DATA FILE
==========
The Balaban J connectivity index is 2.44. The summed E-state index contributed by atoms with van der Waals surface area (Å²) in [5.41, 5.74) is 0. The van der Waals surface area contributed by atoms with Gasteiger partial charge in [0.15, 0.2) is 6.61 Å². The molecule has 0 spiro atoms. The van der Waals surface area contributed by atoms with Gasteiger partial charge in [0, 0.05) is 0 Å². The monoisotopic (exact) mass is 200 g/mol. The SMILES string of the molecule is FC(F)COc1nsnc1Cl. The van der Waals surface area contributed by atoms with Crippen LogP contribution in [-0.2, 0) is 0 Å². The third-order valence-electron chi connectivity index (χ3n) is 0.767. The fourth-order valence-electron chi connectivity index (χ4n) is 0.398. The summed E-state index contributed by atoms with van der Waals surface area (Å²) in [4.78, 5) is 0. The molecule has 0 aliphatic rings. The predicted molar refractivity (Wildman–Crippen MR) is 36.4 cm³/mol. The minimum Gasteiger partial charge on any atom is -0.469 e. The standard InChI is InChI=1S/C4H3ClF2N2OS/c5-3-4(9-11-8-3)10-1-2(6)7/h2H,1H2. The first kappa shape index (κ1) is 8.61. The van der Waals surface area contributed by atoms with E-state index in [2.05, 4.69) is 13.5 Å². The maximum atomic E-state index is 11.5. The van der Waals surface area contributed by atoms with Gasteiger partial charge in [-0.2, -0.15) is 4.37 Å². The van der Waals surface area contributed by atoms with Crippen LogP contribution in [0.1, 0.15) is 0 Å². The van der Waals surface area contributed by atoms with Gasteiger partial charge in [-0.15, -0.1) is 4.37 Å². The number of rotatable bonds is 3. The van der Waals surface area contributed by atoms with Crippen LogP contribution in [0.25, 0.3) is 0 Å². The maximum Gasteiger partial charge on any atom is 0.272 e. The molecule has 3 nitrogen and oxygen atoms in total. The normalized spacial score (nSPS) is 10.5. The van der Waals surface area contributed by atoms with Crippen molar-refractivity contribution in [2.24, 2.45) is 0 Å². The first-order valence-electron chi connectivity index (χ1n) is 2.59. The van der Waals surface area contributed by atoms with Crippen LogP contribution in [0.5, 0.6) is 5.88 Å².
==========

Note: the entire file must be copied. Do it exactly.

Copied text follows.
The Balaban J connectivity index is 2.44. The summed E-state index contributed by atoms with van der Waals surface area (Å²) in [5.41, 5.74) is 0. The van der Waals surface area contributed by atoms with Gasteiger partial charge in [0.15, 0.2) is 6.61 Å². The molecule has 0 spiro atoms. The van der Waals surface area contributed by atoms with Gasteiger partial charge in [0, 0.05) is 0 Å². The monoisotopic (exact) mass is 200 g/mol. The SMILES string of the molecule is FC(F)COc1nsnc1Cl. The van der Waals surface area contributed by atoms with Crippen LogP contribution in [-0.2, 0) is 0 Å². The third-order valence-electron chi connectivity index (χ3n) is 0.767. The fourth-order valence-electron chi connectivity index (χ4n) is 0.398. The summed E-state index contributed by atoms with van der Waals surface area (Å²) in [4.78, 5) is 0. The molecule has 0 aliphatic rings. The predicted molar refractivity (Wildman–Crippen MR) is 36.4 cm³/mol. The minimum Gasteiger partial charge on any atom is -0.469 e. The standard InChI is InChI=1S/C4H3ClF2N2OS/c5-3-4(9-11-8-3)10-1-2(6)7/h2H,1H2. The first kappa shape index (κ1) is 8.61. The van der Waals surface area contributed by atoms with E-state index in [2.05, 4.69) is 13.5 Å². The maximum atomic E-state index is 11.5. The van der Waals surface area contributed by atoms with Gasteiger partial charge in [-0.2, -0.15) is 4.37 Å². The van der Waals surface area contributed by atoms with Crippen LogP contribution in [0.1, 0.15) is 0 Å². The van der Waals surface area contributed by atoms with Gasteiger partial charge in [-0.15, -0.1) is 4.37 Å². The number of rotatable bonds is 3. The van der Waals surface area contributed by atoms with Crippen LogP contribution in [0.25, 0.3) is 0 Å². The maximum Gasteiger partial charge on any atom is 0.272 e. The molecule has 3 nitrogen and oxygen atoms in total. The normalized spacial score (nSPS) is 10.5. The van der Waals surface area contributed by atoms with Crippen molar-refractivity contribution in [2.24, 2.45) is 0 Å². The first-order valence-electron chi connectivity index (χ1n) is 2.59. The van der Waals surface area contributed by atoms with Crippen LogP contribution in [0.5, 0.6) is 5.88 Å².